It has taken a lot of self-control not to go off on a massive rant about last week’s performance. Many hours were spent meditating and practicing yoga (not really) and I have come to terms with a lot of things. First, we have a great defense. Not good, not very good, but great. Sure we got trounced by Oregon, but they are in the elite air this year. Everyone else we face, save maybe Clemson, should be under season averages for yards and points. Secondly, that great defense is wasted on this team because we have no offense. I don’t regularly turn a game off twice, but I did last Saturday. The defense plays an inspired game, and you go 3/18 on 3rd downs, punt the ball 9 times, and put the pigskin on the ground 5 times? Horrible. But like I said, serenity now. So incomes Ball State, who we had as the ‘team most likely to win that we should beat’ team in our season preview, and they haven’t missed a step from last season. So, sigh, what should we expect this week from the Cardinals?
Ball State History
This is the first ever meeting between Ball State and Virginia, but playing a MAC opponent is not. UVa is 10-1-1 all-time versus the Mid-American Conference. The tie came in 1948 when Miami of Ohio came to Charlottesville and left with a 14-14 tie. Virginia finished 5-3-1 that season. We all remember the loss. 2006 to Western Michigan 17-10. At home. On Homecoming. That was really the ‘Al Groh reality check’ game, as it followed a 13-12 OT win against Wyoming, and marked the beginning of the real decline in UVa football.
Ball State Now
The Cardinals are 4-1 on the season and 2-0 already in the above mentioned MAC. They beat up on FCS Illinois State and Army to start the year, then dropped a close 34-27 game against North Texas, before starting the year off right in conference by taking care of Eastern Michigan and Toledo on the road.
Ball State, like most MAC teams, will run a spread, with 3 WRs, 1 TE, and a single back. Now while they have been moving the ball down the field on the pass, they have found scoring success on the ground. The leader is senior QB Keith Wenning, who has a very solid 64.1% completion percentage with 1650 yards, 9 TDs, 3 INTs. As you might imagine, they will spread the ball around to a lot of different targets, but the 3 you need to keep your eyes on are Willie Snead (611 yards, 4 TDs), Jamil Smith (397 yards, 1 TDs), and Jordan Williams (361 yards, 3 TDs), all of them outside receivers that can burn defenses on the outside and deep slants over the safeties. Now two-thirds of their touchdowns come by way of the rushing game, with Horactio Banks (350 yards, 5 TDs) and Jahwan Edwards (219 yards, 7 TDs) splitting the lion’s share of the load. They will run out of the shotgun and pistol formations to keep the linebackers honest, then hit them with the pass down the field. It’s called the ‘Setup’ play, and it’s the same as the flashing plays in Madden.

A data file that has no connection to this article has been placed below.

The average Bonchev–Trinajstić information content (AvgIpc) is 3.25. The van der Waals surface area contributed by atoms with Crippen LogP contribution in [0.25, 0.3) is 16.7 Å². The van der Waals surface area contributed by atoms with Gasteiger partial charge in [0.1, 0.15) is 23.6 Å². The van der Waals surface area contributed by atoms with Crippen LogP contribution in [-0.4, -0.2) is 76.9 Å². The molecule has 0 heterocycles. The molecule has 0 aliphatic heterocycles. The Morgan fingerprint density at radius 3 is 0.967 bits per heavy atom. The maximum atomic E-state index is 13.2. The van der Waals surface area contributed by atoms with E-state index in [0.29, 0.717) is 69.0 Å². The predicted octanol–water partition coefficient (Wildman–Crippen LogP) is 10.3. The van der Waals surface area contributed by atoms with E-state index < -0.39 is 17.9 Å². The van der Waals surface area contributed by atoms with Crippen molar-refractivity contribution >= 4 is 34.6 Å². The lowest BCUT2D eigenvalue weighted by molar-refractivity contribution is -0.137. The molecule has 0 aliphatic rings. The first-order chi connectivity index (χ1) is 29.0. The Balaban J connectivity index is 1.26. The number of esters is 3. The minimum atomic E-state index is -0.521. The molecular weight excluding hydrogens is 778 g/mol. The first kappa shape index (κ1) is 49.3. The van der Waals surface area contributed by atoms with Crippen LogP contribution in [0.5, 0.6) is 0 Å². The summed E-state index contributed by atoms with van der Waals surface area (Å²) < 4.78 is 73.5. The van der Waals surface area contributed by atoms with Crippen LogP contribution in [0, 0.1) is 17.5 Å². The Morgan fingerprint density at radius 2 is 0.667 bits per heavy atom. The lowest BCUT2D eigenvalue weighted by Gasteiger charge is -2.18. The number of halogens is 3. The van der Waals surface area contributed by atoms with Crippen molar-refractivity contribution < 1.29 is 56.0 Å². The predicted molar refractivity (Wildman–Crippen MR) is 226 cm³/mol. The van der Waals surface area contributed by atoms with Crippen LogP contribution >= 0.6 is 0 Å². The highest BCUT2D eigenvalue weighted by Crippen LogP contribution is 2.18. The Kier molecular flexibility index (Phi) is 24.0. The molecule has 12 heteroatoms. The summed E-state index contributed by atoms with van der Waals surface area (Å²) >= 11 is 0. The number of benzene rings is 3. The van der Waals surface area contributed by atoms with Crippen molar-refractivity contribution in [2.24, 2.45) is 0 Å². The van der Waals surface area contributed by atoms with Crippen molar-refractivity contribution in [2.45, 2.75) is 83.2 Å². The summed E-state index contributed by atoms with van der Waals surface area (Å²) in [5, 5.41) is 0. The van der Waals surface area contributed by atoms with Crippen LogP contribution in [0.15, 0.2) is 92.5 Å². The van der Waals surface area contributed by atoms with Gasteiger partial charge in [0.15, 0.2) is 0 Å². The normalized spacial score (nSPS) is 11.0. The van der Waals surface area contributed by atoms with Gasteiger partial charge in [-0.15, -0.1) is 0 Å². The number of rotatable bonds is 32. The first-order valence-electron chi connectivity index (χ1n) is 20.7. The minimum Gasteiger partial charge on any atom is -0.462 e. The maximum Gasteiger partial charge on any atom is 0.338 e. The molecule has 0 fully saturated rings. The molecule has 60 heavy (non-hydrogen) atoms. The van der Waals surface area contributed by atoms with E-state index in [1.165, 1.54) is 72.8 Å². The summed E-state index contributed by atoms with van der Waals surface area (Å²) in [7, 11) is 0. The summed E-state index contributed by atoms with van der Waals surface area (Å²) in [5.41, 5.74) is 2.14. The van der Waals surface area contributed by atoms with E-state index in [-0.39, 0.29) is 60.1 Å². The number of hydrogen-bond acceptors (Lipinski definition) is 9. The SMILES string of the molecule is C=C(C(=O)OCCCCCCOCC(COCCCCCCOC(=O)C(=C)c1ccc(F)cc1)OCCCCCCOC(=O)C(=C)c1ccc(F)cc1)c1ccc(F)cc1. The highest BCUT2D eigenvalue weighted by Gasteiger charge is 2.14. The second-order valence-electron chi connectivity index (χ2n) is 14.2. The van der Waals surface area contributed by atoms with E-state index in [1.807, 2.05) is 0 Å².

They could run 8 guys on the field and stop Virg….oh, we’re live? *Ahem*. [shuffles papers] The Cardinals will set up in a base 4-3 defense and will sit in it most of the game, especially against a pro-set team like Virginia. And, like Virginia, they will bring pressure, especially from the linebacking and safety positions. WLB Ben Ingle (46 tackles, 2 TFL, .5 Sack, 1 INT) and MLB Zack Ryan (42 tackles, 2.5 TFL, 1.5 Sacks, 1 FR) lead the way with support from SS Brian Jones (40 tackles, 2.5 TFL, 3 FR). The other linebacker, SLB Kenneth Lee, is not too shabby either, with 15 tackles, 2.5 for loss, 2 sacks, and an interception.
Keys To Victory
1. Figure out the Offense. All of it.
2. Don’t Turn The Ball Over. 2 turnovers vs. Pitt. 2 touchdowns off of short fields. 14-3 loss. Easy enough.
3. Figure out the Offense.
It might look like we phoned in the Keys to Victory, but are there really any other issues? Sure you could nit-pick the defensive secondary a little and Terrell returning punts, but in the grand scheme of things, it comes down to putting points on the board. Yes, Ball State has not played a ‘Big 6 or 5’ opponent all year, and none of the other teams really excelled on either side of the ball. So we allow less than the 51 points they put up against Illinois State, or the 40 from Army, or even the 24 Toledo scored. Say it is 21 or 17. Can we score more than that? 19 is the most we scored on any FCS team this year, and even that seem hard to contain when we (will) gift them a touchdown. Overreacting a little? Very possible. Ball State’s defense has given up an average of 24 points per game to not-great offenses, and holding them under that should not be a stretch of the defense. And while the yardage comes through the air, the points for Ball State come from the run game, which UVa has defended very, very well this year. But if we play like we did against Pitt, it will be 2006 Western Michigan all over again. The spread right now is UVa -6, but will most likely end up around -5.5 or -5. Any other year and I would take it, but not this year. This one will come down to the last play. Prediction: UVa 17, Ball State 14.